Despite all of the above, it is still fascinating to watch. Dr Cathy Gale – the first of the Avengers’ female co-stars, has not yet made her appearance, but no doubt will do so soon in this 1960/61 series.
All the Avengers’ female Co-Stars were Dr Cathy Gale (Honor Blackman), Mrs Emma Peel (Dame Diana Rigg) and Miss Tara King (Linda Thorson). The New Avengers series starred Purdey (Joanna Lumley) as well as a male co-star, the late Gareth Hunt whose character name was Mike Gambit.
Both Steed (the late Patrick MacNee) and all the women co-stars, as well as the late Ian Hendry, all appeared in one James Bond film or another.
It is truly remarkable that from such a ‘humble beginning’ or little acorn, a wonderful TV series oak tree has grown.
It is fascinating to see that Patrick MacNee’s acting style, techniques and mannerisms from the very beginning and throughout his entire acting career remained constant – but would one expect any less of Steed who we all came to love so much.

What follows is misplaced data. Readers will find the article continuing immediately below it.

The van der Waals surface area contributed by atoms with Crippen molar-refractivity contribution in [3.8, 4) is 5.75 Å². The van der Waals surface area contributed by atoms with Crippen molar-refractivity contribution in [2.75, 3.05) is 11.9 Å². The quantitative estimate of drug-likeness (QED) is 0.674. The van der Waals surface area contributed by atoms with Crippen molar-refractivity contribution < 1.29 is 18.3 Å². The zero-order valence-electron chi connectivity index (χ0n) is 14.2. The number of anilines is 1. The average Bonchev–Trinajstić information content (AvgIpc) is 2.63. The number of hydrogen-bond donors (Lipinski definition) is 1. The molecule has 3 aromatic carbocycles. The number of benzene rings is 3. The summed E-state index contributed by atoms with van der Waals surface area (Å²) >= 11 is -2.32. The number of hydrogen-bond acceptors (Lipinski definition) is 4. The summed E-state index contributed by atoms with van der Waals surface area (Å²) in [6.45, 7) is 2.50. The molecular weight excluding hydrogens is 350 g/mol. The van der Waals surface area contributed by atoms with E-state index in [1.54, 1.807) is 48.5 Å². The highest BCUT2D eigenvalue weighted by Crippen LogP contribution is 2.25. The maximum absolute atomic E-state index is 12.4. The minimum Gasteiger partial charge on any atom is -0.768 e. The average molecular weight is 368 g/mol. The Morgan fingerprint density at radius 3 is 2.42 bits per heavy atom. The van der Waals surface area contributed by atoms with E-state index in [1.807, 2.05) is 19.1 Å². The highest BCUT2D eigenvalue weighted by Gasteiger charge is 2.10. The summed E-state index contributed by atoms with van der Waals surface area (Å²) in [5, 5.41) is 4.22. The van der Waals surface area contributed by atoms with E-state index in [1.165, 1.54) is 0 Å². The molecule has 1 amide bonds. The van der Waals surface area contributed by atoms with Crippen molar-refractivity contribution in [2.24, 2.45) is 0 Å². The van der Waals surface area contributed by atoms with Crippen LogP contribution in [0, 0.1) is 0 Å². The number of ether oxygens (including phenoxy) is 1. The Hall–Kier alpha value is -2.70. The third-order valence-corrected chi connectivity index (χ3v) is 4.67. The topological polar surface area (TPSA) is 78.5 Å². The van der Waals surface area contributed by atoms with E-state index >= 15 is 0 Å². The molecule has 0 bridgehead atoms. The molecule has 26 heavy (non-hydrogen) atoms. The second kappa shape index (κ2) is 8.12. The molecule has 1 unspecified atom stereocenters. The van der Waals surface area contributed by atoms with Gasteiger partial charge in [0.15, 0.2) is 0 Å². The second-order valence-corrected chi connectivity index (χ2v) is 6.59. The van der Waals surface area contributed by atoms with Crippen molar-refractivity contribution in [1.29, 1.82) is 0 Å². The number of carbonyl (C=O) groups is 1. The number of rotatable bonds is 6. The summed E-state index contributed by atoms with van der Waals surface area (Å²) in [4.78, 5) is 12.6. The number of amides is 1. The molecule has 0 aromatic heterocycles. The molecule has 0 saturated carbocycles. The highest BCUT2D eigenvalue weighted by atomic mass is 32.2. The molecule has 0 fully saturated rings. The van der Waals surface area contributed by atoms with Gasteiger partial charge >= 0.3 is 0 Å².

Two episodes from more modern episodes of The Avengers related to Steed talking to a guest who was in his lounge, and was looking at framed photographs of horses. The visitor shouted through to Steed something like “these photographs are interesting, who are they/what are their names?” Steed replied with some really funny responses, but then walked into the room, went to three different framed photographs and repeated his earlier remarks. I will not spoil the full detail by disclosing same herein.
The other clip related to the final scene in an episode where Diana Rigg (Mrs Peel) handed over to her successor Linda Thorson (Miss Tara King). Very Freudian but a great ending.
The early years may have had to rely on minimalist sets but in due course the sets, locations, props and decor, plus costumes/clothes throughout were truly very high class – especially the residences and cars.
Thank you to all the huge team of people involved over the years and series – each episode of The Avengers will have its place in our hearts forever.
Photo (c) Hazel Speed – used by kind permision to Tuck Magazine